selecting the questions you’ll do. See yourself writing answers to the
questions in a relaxed and efficient manner. Know that your answers don’t
have to be perfect, and accept that no one is perfect. See yourself finishing
the exam and turning it in, knowing that you have been successful. Sit for a
minute with that feeling of accomplishment and relief. Remind yourself that
you have experienced success in the past, and that you will experience
success again.

Spend a few seconds enjoying the feeling of success, and then focus on your
breathing again. When you feel ready, open your eyes and return to whatever
you were doing.

To make this exercise even more effective, try incorporating more of your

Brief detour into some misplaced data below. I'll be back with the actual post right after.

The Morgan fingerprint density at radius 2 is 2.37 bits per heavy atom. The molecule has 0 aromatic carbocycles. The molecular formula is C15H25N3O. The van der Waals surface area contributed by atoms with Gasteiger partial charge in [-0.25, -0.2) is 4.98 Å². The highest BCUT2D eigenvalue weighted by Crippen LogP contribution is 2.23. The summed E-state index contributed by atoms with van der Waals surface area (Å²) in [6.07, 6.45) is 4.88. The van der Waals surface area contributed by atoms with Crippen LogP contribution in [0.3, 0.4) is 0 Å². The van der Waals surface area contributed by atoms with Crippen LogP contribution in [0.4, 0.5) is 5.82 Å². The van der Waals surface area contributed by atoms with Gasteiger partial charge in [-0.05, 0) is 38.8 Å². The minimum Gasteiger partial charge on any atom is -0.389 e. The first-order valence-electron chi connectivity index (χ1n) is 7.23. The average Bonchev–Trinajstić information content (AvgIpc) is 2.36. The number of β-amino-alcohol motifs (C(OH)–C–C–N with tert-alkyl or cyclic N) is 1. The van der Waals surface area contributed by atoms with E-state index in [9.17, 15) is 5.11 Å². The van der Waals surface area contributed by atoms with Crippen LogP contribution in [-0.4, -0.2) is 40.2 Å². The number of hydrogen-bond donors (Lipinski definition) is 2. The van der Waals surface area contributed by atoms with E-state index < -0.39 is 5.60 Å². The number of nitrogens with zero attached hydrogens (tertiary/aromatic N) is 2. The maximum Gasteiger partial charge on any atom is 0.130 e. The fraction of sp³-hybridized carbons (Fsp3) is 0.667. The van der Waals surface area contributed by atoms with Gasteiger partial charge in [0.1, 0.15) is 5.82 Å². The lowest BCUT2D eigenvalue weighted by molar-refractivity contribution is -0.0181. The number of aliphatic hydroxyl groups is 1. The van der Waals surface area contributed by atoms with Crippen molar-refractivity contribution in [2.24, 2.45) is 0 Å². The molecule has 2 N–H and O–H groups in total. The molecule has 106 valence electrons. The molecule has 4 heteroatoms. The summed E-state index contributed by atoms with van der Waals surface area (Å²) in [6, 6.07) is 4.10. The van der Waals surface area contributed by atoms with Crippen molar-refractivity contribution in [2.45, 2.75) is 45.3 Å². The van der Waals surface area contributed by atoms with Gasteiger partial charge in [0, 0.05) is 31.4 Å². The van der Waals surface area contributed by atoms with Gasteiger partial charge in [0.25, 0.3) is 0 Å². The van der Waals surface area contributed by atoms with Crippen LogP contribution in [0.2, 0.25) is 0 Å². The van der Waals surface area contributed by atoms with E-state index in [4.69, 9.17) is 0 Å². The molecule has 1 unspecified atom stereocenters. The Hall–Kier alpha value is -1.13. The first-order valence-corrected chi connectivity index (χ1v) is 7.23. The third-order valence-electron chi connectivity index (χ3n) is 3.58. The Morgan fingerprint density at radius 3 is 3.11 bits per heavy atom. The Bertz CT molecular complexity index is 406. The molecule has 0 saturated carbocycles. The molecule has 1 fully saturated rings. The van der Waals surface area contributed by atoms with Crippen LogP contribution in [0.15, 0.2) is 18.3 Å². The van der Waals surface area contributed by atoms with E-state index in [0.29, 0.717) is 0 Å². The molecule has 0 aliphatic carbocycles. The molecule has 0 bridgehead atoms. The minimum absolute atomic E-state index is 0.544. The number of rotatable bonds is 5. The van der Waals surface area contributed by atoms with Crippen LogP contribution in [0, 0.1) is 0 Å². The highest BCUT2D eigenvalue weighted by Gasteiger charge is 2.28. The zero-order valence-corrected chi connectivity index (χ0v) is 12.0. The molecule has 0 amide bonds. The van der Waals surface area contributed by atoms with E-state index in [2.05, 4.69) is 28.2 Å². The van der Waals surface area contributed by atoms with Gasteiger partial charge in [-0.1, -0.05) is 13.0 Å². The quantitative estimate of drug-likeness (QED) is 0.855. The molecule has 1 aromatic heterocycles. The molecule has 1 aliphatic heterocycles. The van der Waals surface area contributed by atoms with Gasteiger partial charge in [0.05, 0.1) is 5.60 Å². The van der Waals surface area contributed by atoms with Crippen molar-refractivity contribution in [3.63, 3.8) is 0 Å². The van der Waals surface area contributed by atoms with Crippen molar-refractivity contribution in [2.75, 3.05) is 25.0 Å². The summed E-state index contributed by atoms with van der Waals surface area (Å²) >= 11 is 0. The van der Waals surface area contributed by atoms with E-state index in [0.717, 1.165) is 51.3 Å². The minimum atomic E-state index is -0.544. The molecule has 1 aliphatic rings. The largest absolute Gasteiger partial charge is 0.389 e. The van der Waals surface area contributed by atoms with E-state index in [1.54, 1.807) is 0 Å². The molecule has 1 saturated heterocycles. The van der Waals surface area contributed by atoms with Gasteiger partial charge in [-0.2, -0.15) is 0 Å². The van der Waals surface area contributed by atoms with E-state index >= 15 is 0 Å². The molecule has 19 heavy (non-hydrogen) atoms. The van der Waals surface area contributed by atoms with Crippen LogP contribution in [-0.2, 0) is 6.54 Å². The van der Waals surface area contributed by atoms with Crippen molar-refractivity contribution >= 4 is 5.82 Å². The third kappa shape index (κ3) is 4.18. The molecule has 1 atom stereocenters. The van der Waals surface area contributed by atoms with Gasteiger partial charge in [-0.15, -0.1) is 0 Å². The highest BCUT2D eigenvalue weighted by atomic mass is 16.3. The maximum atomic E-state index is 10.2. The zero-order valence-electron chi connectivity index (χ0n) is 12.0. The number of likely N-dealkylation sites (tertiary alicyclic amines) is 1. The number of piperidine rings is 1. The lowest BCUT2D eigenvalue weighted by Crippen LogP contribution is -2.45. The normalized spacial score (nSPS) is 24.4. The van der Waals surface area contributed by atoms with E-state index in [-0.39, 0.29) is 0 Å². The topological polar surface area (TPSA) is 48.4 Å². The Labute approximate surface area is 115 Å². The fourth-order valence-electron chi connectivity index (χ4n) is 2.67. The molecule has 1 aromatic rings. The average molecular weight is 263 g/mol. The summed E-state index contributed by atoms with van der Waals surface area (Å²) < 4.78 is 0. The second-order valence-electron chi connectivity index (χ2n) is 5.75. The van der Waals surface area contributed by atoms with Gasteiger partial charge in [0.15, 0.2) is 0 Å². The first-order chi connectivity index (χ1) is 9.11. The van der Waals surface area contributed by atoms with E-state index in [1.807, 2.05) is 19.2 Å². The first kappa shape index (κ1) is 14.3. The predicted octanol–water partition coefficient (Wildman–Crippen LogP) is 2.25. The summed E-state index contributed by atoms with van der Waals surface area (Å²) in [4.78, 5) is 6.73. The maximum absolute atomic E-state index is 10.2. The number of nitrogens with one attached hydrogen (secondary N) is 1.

senses the picture. For example, hearing the noise of people writing, smelling
the fragrances, the feel of the pen in your hand, etc. This will make the image
more real.

Adapted from Davis, M., Eshelman, E.R. & McKay, M. (1995). The relaxation and
stress reduction workbook, 4th edition. Oakland: New Harbinger Publications, Inc.
Trinity College Dublin Generic Skills Integration Project
Stress Management

Stress Prescription
Identify stressful situations or demands. These can be academic, personal,
family or job related.

Why do you think it is stressful? What are your thoughts, feelings, and
behaviours?

What can you do about changing these situations/demands?

Are you able to think about them/appraise them differently?

What resources do you have to cope with the demand/stressor?

Do you need other ways of coping? What might you try?

Behavioural Strategies:

Cognitive Strategies:
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Stress Management

A Balanced Life Style

1. Calculate the number of hours you spend on college/studying (lectures,


labs, independent work).

2. Calculate the number of hours you spend socialising (including coffee


breaks).

3. Calculate the number of hours you spend exercising.